The idea and practice of spring detox is a traditional time to cleanse the body after a cold, sedentary winter. Despite many recent trendy abuses of the word “detox”, it is a centuries old practice that doesn’t involve any fad diets or starvation rituals. It was a time of reintroducing greens into the diet after months of eating primarily meats and grains. Ages ago in Scotland, people would eat whatever early greens started to grow. This usually meant stinging nettle which, once properly cooked, doesn’t sting. They also would have found wild garlic using both the broad leaves and bulbs to make a fine nettle soup. Other peoples would likewise enjoy the fresh greens that are now popping up throughout the countryside including asparagus, rhubarb, and onion. Along the coastal areas, fish and shellfish could be obtained again. Likewise, you can enjoy a diet with more fresh greens and ingredients during this time to help in your spring detox.
Centuries ago, food was very local. Today foods are transported making the seasonal lines blur, but this wasn’t always the case. Old recipes throughout history illustrate just how limited food supplies became especially at the end of winter. This was especially true for remote areas and among people that couldn’t afford to transport foods. What happened years ago was that food started getting scarce or limited in variety as winter drew to a close. Beans were about gone along with cornmeal and flour. Chicken weren’t laying, cows not needed had been slaughtered at the beginning of winter to preserve feed, and pigs were slaughtered for the holidays with leftovers being smoked and salted. In short, everything was low including milk and cheese. What was left wasn’t the best in quality. The coming of spring allowed people to return to a more rounded diet as well as get outdoors more often.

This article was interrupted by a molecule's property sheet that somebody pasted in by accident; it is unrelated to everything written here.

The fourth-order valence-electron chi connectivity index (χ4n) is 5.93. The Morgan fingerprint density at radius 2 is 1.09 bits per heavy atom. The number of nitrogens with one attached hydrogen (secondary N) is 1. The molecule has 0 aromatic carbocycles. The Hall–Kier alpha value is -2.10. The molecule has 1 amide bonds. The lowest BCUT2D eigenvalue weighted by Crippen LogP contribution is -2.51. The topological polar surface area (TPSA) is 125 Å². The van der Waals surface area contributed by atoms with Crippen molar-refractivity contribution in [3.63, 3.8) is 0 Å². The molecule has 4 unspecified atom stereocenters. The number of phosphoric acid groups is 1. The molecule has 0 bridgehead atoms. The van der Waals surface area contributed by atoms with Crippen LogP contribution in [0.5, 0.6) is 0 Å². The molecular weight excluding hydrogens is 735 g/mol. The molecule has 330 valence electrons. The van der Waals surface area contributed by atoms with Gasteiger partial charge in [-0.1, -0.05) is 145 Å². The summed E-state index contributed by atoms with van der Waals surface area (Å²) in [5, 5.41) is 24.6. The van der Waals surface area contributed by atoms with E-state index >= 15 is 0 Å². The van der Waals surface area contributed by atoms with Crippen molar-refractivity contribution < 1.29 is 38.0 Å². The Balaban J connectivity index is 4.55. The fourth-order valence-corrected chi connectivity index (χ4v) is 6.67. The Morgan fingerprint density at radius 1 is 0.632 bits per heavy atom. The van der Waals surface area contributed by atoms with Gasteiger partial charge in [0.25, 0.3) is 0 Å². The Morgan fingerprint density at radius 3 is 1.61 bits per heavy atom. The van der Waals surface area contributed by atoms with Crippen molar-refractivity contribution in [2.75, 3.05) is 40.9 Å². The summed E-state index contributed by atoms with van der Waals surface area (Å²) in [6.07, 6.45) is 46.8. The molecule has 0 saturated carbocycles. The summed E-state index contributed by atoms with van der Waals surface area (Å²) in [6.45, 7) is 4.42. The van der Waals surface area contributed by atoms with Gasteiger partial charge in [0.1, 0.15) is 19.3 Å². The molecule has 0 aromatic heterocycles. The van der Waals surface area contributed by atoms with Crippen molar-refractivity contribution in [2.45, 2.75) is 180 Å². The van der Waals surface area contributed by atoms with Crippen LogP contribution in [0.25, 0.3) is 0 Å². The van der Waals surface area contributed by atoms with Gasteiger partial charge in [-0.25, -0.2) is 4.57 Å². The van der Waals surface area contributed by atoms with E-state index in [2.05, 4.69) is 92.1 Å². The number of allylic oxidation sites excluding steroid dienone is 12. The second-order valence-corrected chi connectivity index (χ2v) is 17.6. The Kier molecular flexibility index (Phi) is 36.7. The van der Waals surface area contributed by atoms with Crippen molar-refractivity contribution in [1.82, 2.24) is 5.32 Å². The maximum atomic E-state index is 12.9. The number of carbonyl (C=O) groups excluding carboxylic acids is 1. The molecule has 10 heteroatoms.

Spring was also a time to resume a more rigorous bathing routine. Centuries ago, with no central heating, taking a full on bath was indeed a rarity for most. Today, taking extra care to truly scour and soak to remove dead skin may be something you do year round, but perhaps a tradition of extra care in the spring wouldn’t hurt. Enjoy a nice massage with natural oils and scents of pure essential oils.
By now I’m sure you can see that the traditional spring detox is not an expensive nor complicated affair as some people make it out to be today. Also, a spring detox wasn’t a 3 day regime or a week long strict program. It was a lifestyle that endured throughout spring and changed with the greens that became available. It was a time to celebrate the rebirth of the earth after winter and enjoy a variety of foods that were unavailable during winter. It was a time to get outdoors and enjoy fresh air, exercise, and going places you couldn’t in the winter.
This is an excellent time for you to learn about wild edibles in your area from someone knowledgeable on the topic so you can enjoy this tradition. There may also be resources at you local library that will help you identify healthy plants.